How Blue Oyster Cult Stormed Back With ‘Fire of Unknown Origin’
Eight albums and more than a decade into their career, Blue Oyster Cult had already come to a crossroads of sorts. After the less-than stellar sales and fanfare given the 1979 album Mirrors and 1980's Cultosaurus Erectus, B.O.C. were not only facing a drop in popularity, but also a new decade full of new challenges.
While some older acts would flounder, Blue Oyster Cult took advantage of the new decade and its new gimmick, MTV. The first single released from Fire of Unknown Origin, which came out in June 1981, was the very catchy "Burnin' for You." The fact that you could not only hear the song on the radio, but also see the band via MTV, helped push the single into the Top 40.
While the song may be among the band's more pop offerings, it is no less rocking as lead guitarist Buck Dharma delivers one of his finest solos. "Burnin' for You" has gone on to become a B.O.C. signature tune and a staple of classic rock radio.
The title track, written by the band along with some help from Patti Smith, kicks things off in classic style and sets the tone for the album. "Veteran of the Psychic Wars" is another killer on the album, this time around with some lyrical help from noted sci-fi author (and Hawkwind cohort) Michael Moorcock. That song was included in the animated sci-fi adventure Heavy Metal.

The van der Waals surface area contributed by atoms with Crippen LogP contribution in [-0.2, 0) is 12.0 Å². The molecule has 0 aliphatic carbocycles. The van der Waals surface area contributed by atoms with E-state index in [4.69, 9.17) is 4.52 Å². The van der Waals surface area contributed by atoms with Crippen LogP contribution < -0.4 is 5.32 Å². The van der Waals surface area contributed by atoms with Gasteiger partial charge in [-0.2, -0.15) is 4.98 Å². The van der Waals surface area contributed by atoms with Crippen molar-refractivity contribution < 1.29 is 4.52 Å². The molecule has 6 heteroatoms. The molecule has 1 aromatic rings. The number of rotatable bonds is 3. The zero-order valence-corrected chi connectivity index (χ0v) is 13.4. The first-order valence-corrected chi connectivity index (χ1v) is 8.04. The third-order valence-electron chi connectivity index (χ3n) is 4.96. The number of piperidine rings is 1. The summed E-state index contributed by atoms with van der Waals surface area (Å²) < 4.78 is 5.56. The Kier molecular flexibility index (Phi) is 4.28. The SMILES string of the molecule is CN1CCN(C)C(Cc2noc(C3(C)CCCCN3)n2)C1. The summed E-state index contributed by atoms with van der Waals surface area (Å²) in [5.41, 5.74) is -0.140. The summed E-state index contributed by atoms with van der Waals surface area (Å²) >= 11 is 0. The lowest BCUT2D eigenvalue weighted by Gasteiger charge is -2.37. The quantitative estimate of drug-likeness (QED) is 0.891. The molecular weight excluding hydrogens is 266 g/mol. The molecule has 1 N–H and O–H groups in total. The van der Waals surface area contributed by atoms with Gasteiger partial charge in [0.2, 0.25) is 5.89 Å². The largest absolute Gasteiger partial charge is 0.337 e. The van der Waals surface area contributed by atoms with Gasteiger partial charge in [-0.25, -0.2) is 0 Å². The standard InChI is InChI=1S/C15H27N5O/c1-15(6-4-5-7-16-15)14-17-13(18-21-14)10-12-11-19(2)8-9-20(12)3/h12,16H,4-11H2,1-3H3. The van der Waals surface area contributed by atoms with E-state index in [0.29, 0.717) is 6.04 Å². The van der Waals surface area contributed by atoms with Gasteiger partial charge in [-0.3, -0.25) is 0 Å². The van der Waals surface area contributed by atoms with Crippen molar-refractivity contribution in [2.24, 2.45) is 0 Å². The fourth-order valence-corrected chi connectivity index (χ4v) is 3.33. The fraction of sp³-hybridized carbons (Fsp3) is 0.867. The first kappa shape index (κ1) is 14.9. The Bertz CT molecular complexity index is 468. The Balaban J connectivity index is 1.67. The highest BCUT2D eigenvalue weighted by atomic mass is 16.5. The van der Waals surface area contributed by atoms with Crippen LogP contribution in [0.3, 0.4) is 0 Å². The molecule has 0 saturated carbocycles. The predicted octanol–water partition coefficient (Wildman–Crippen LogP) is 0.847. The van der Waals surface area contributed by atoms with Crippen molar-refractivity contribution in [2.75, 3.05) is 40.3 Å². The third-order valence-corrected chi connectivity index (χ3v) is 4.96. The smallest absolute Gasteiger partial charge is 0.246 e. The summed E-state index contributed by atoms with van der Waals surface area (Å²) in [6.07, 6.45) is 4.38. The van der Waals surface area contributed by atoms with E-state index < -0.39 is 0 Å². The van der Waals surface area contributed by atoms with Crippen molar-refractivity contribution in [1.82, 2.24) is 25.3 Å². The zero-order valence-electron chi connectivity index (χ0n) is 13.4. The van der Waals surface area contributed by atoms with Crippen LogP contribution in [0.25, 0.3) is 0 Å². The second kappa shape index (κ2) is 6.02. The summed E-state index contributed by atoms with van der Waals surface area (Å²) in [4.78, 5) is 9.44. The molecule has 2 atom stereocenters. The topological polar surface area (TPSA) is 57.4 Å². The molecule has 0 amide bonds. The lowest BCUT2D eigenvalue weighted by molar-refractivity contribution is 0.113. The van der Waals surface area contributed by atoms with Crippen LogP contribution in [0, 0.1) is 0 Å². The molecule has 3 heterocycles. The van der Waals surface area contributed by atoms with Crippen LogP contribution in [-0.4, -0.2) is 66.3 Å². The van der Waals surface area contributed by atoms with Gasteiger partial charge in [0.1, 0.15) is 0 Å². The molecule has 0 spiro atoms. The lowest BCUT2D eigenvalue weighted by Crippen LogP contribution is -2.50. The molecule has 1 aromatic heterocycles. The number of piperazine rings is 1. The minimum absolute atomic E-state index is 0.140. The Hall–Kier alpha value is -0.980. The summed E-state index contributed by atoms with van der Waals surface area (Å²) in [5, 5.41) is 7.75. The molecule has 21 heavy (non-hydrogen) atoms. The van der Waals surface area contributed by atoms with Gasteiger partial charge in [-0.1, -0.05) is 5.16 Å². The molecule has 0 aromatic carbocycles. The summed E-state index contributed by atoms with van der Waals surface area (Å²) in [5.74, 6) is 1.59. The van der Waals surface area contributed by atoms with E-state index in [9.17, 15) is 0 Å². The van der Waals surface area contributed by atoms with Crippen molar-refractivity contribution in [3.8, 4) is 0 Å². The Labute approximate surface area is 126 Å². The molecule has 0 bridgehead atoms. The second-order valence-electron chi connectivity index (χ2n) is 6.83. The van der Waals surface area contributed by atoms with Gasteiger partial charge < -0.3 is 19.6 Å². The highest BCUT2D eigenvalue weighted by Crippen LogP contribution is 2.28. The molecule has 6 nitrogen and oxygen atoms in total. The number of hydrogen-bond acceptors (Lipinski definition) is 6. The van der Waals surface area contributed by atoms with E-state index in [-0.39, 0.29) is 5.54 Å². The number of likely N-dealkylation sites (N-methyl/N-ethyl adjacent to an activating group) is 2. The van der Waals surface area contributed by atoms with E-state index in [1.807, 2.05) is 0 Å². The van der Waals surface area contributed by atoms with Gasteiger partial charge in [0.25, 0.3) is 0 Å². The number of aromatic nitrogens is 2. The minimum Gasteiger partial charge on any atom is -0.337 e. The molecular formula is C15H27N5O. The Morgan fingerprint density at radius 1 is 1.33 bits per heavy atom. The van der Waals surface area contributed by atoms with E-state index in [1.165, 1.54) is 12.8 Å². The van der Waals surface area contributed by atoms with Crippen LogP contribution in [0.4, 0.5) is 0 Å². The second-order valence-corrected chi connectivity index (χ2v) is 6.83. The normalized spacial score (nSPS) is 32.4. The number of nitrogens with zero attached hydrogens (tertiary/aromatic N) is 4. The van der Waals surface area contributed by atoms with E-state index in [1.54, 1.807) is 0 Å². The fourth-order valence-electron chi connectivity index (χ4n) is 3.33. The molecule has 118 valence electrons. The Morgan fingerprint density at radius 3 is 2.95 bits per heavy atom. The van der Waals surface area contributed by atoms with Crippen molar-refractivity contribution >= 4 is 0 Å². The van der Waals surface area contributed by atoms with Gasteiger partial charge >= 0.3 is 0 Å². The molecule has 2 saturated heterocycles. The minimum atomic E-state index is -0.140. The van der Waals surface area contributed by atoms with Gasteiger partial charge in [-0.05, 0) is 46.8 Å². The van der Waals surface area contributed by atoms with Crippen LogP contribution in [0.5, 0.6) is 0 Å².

Watch Blue Oyster Cult Perform 'Burnin' for You'
Another classic from the album was the mini-epic "Joan Crawford," which was full of drama and riff-heavy action. The album is also notable for its hard and punchy sound thanks to producer Martin Birch. Known for his work with Deep Purple, Black Sabbath and, later, Iron Maiden, Birch gave the band a modern, yet classic, sharp-edged sound.
Fire of Unknown Origin was the last album to feature the original line-up as drummer Albert Bouchard was asked to leave during the tour to promote the album.
"They were giving me such a hard time about my life choices," Bouchard told Classic Bands. "There might have been some substance abuse involved, but you read stories from Aerosmith, and we were nothing like that. A lot of it was feeling betrayed by Joe [Bouchard, Albert's brother and the band's bassist]. He didn't have my back."
On the strength of "Burnin' for You," the album made it to No. 24 on the Billboard chart. In many ways, Fire of Unknown Origin was the end of an era for the band, as they would struggle to find solid footing with critics and radio over the next several years. One thing they never seemed to lose, were their die hard fans as they would remain a popular concert draw.